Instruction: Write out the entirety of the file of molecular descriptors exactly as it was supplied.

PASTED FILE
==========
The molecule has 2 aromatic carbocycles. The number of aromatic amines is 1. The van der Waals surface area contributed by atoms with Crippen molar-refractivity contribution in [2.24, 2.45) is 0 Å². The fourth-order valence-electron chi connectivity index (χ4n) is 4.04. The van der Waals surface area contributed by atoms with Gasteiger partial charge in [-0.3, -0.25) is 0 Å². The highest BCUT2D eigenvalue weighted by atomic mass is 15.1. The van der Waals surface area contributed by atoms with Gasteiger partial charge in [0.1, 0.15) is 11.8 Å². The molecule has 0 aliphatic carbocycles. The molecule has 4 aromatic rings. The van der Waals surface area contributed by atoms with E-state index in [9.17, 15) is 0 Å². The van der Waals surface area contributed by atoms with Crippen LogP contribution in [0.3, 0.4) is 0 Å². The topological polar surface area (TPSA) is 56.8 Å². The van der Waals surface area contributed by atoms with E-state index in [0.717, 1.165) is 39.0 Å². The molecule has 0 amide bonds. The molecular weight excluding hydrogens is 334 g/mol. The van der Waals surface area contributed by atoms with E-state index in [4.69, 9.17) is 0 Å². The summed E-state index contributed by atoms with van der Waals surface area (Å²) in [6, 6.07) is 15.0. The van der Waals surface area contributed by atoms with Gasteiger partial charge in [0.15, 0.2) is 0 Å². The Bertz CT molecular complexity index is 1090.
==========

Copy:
The molecule has 2 aromatic carbocycles. The number of aromatic amines is 1. The van der Waals surface area contributed by atoms with Crippen molar-refractivity contribution in [2.24, 2.45) is 0 Å². The fourth-order valence-electron chi connectivity index (χ4n) is 4.04. The van der Waals surface area contributed by atoms with Gasteiger partial charge in [-0.3, -0.25) is 0 Å². The highest BCUT2D eigenvalue weighted by atomic mass is 15.1. The van der Waals surface area contributed by atoms with Gasteiger partial charge in [0.1, 0.15) is 11.8 Å². The molecule has 0 aliphatic carbocycles. The molecule has 4 aromatic rings. The van der Waals surface area contributed by atoms with E-state index in [9.17, 15) is 0 Å². The van der Waals surface area contributed by atoms with Crippen LogP contribution in [0.3, 0.4) is 0 Å². The topological polar surface area (TPSA) is 56.8 Å². The van der Waals surface area contributed by atoms with E-state index in [0.717, 1.165) is 39.0 Å². The molecule has 0 amide bonds. The molecular weight excluding hydrogens is 334 g/mol. The van der Waals surface area contributed by atoms with E-state index in [4.69, 9.17) is 0 Å². The summed E-state index contributed by atoms with van der Waals surface area (Å²) in [6, 6.07) is 15.0. The van der Waals surface area contributed by atoms with Gasteiger partial charge in [0.15, 0.2) is 0 Å². The Bertz CT molecular complexity index is 1090.